• The Hermosa Inn (Paradise Valley; www.hermosainn.com; tel. 602/955-8614): The main building here dates from 1930 and was once the home of Western artist Lon Megargee. Today, the old adobe house is surrounded by beautiful gardens and has become a tranquil boutique hotel with luxurious Southwestern-style rooms and a beautiful restaurant terrace.

  • Royal Palms Resort and Spa (Phoenix; www.royalpalmsresortandspa.com; tel. 602/283-1234): With Mediterranean styling and towering palm trees, this place seems far removed from the glitz that prevails at most area resorts. The Royal Palms is a classic, perfect for romantic getaways, and its designer showcase rooms are among the most dramatic in the Valley.

  • El Portal Sedona (Sedona; www.elportalsedona.com; tel. 800/313-0017): Built of hand-cast adobe blocks and incorporating huge wooden beams salvaged from a railroad trestle, this inn is a work of art both inside and out. The mix of Arts and Crafts and Santa Fe styling conjures up haciendas of old.

  • El Tovar Hotel (Grand Canyon Village; www.grandcanyonlodges.com; tel. 888/297-2757): This classic log-and-stone mountain lodge stands in Grand Canyon Village only feet from the South Rim and is utterly timeless. The lobby may not be very big, but it has the requisite trophy animal heads and a stone fireplace.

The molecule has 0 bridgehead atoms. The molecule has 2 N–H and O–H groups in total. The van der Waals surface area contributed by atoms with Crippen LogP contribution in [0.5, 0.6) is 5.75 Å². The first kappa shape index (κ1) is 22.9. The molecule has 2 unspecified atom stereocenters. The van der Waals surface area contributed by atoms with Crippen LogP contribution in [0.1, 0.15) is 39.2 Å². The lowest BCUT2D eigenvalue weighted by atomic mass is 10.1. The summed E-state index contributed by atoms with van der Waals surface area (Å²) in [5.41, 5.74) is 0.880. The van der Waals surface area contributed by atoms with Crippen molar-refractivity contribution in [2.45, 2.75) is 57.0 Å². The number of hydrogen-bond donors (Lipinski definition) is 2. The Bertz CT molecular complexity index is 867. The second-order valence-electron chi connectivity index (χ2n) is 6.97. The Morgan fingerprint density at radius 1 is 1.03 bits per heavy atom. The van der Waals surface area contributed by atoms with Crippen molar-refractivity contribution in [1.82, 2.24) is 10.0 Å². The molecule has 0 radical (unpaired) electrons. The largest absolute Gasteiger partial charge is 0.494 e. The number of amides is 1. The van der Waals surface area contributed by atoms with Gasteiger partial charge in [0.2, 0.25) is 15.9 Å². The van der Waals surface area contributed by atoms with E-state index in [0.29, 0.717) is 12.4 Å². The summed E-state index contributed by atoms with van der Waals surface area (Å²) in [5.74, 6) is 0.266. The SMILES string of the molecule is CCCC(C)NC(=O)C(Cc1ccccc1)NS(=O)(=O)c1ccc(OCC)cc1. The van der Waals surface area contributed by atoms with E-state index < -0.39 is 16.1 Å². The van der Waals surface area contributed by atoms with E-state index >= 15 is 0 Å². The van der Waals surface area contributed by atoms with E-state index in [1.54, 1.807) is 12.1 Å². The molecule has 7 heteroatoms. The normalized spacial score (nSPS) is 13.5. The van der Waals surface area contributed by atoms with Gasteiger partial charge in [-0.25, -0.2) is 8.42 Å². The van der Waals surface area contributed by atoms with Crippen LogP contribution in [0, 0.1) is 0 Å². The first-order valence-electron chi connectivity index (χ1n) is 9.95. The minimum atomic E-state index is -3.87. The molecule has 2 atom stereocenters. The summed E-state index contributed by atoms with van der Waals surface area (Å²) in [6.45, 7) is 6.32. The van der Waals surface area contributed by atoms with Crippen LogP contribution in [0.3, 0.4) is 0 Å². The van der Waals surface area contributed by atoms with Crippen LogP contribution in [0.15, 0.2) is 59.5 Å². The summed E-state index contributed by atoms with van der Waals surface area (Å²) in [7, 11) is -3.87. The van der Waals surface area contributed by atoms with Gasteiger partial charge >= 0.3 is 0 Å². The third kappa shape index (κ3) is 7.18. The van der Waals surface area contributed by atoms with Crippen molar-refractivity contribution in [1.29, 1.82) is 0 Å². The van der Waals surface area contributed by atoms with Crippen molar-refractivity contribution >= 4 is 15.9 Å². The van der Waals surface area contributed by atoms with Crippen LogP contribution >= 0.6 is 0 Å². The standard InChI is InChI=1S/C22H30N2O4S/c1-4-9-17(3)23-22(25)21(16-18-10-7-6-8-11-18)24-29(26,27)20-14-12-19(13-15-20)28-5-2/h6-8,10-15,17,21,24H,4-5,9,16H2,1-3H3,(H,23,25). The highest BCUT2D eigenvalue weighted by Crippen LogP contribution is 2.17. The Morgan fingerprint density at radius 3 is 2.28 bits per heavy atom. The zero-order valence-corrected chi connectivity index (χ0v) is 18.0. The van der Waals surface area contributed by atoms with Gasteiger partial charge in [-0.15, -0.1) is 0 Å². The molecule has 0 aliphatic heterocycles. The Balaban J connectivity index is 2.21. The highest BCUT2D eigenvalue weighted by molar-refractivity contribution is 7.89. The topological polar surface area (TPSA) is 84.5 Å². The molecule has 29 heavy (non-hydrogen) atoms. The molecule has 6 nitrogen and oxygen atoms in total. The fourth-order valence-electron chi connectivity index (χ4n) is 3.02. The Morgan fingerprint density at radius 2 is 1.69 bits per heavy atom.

• Grand Canyon Lodge (Grand Canyon North Rim; www.grandcanyonforever.com; tel. 877/386-4383): This, the Grand Canyon's other grand lodge, sits right on the North Rim of the canyon. Rooms are primarily in cabins, which aren't quite as impressive as the main building, but guests tend to spend a lot of time sitting on the lodge's two viewing terraces or in the sunroom.

  • La Posada (Winslow; www.laposada.org; tel. 928/289-4366): Designed by Mary Elizabeth Jane Colter, who also designed many of the buildings on the South Rim of the Grand Canyon, La Posada first opened in 1930 and was the last of the great Santa Fe Railroad hotels. Today, La Posada has been restored to its former glory and is again one of the finest hotels in the West.

  • Arizona Inn (Tucson; www.arizonainn.com; tel. 800/933-1093): With its pink-stucco walls and colorful, fragrant gardens, this small Tucson resort dates from Arizona's earliest days as a vacation destination and epitomizes slower times, when guests came for the winter, not just a quick weekend getaway.

Note: This information was accurate when it was published, but can change without notice. Please be sure to confirm all rates and details directly with the companies in question before planning your trip.